Special issues 
If this blog platform had a more fluid system for tagging, there'd be a category for Synthese scandal. The journal has recently been tarnished (again) by egregious problems with a special issue. The philosophy blogosphere lit up with it a week or two ago. If you missed it, the post at Daily Nous covers the essentials.

Unlike earlier debacles, however, the editors have responded to this in a responsible way before the petitions were drawn up and boycotts were organized. They've made a public apology for the mess. They have announced a moratorium on future special issues so that they can take a serious look at the process, although issues already underway will go forward. Well done!

I have a paper on natural kinds forthcoming in a special issue of Synthese. As I blogged earlier, they refereed it thoroughly.

On reflection, I think it is important for there to be reputable journals which publish special issues of conference papers. It seems to me that the alternatives are (a) that conference papers not be published at all or (b) that they be published as stand-alone volumes. Not publishing at all would be a shame. The Paris symposium where I presented my paper brought together several of us doing related work on natural kinds, and it makes sense for the work we presented to appear together somewhere. And stand-along volumes are often only carried by a few libraries, so the papers don't get widely read. Having the papers appear in Synthese at least gives them a chance at readership.

There is a the third option, (c) that the papers would simply be made freely available from an on-line archive. This would be optimal, I think, although the authors might not feel an impetus to edit and complete their contributions. Conditional on closed-access journals being a thing that we still do, special issues of journal are valuable.

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Nine again, fine again, jiggety jig? 
There's news that there may be a ninth planet after all. It is posited by Mike Brown and Konstantin Batygin to explain the skewed orbits of otherwise inexplicable dwarf planets like Sedna, out beyond the Kuiper Belt. Several such objects have orbits skewed off in the same direction, and modelling suggests that this wouldn't occur without some massive thing skewing them.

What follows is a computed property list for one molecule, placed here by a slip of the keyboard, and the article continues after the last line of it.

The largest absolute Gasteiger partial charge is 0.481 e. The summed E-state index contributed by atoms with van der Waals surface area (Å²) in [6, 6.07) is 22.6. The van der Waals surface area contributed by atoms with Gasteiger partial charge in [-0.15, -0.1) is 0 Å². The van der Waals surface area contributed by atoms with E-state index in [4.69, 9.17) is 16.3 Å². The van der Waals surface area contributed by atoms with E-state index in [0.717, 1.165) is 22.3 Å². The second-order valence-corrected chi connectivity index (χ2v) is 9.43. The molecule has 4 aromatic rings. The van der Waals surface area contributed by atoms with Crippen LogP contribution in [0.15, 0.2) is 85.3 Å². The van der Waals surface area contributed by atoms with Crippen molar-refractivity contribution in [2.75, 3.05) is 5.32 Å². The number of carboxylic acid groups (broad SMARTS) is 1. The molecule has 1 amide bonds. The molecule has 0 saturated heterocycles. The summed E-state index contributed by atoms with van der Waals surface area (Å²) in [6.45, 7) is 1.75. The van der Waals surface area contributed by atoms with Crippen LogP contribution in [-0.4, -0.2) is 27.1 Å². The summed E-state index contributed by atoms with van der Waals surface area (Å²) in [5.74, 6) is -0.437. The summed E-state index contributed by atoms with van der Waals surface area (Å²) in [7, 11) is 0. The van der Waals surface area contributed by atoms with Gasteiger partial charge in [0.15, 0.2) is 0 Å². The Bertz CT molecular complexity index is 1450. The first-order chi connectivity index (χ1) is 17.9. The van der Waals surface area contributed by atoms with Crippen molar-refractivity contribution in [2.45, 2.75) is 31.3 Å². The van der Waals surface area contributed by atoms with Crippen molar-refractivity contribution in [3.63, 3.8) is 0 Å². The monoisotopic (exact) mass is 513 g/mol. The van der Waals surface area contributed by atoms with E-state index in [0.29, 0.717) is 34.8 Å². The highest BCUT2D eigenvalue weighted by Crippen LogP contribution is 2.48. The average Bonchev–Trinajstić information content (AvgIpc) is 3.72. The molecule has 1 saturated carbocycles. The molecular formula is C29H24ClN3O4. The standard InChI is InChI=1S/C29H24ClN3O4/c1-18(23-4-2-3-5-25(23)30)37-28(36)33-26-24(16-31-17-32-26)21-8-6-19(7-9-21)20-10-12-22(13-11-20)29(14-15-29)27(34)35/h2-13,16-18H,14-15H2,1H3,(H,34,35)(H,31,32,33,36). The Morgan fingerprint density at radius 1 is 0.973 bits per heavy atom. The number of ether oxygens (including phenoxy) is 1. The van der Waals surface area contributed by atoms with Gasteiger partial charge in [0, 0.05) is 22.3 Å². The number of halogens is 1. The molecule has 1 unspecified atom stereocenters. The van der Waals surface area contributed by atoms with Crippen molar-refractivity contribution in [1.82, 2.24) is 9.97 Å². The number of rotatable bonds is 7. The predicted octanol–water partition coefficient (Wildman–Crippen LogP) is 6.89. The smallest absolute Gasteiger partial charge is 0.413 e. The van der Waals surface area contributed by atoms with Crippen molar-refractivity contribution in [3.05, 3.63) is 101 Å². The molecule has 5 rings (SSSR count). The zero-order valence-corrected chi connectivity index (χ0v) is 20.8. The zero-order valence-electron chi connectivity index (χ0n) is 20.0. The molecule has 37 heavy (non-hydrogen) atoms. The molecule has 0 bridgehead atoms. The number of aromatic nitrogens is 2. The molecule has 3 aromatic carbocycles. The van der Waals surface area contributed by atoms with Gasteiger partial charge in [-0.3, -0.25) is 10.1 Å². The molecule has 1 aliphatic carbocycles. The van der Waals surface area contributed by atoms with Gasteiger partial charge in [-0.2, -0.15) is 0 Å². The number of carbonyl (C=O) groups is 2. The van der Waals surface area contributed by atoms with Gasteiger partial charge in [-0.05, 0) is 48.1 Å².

Regardless of what you might think about the vexed word "planet", this is exciting. And it underscores that there is scientific value to thinking about the class of things which gravitationally dominate their orbit in a solar system. Whether we use the word "planet" to label that class, it's a natural kind and we need some word for it.

It's also worth mentioning that this might just be a mistaken conjecture. The posited object needs to be spotted with a telescope and observed for a while.

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Seasonal notes 
It's late December, which means that it is time to mark the end of the year with silly blog traditions.
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Must a bulldozer be an egg? 
I recently read a forthcoming paper by Carl Brusse about conceptual change and the planet category. [1] He is "broadly in agreement with the approaches to scientific kinds argued for by Magnus", and I am broadly in agreement with him. I just want to comment on a point where he directly engages my account.
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Do emoji pose a puzzle about representation? 
There's an obvious distinction between representation using a fixed collection of defined symbols (e.g., a word spelled out with letters) and free-form representation (e.g., a sketch on a whiteboard).

The characters of the ASCII encoding provide for the former sort of representation. It is natural to think of Unicode as just a larger version of that, now allowing for many different alphabets and languages. When it was developed, though, it swept in Japanese emoji characters. There is a Unicode character for a pile of poop -- not the general term which in English we write "poop", but 💩. And so on for lots of other little pictures.

Are these just yet more letters? Or is something different going on?

One might think that the distinction I began with is just Goodman's distinction between allographic and autographic works. In work with Jason D'Cruz, we articulate and defend that distinction. Importantly, however, we argue that digital images are allographic. The digital image which corresponds to U+1F4A9 is just how PILE OF POO renders on your computer, though. The character doesn't mean specifically that digital image.

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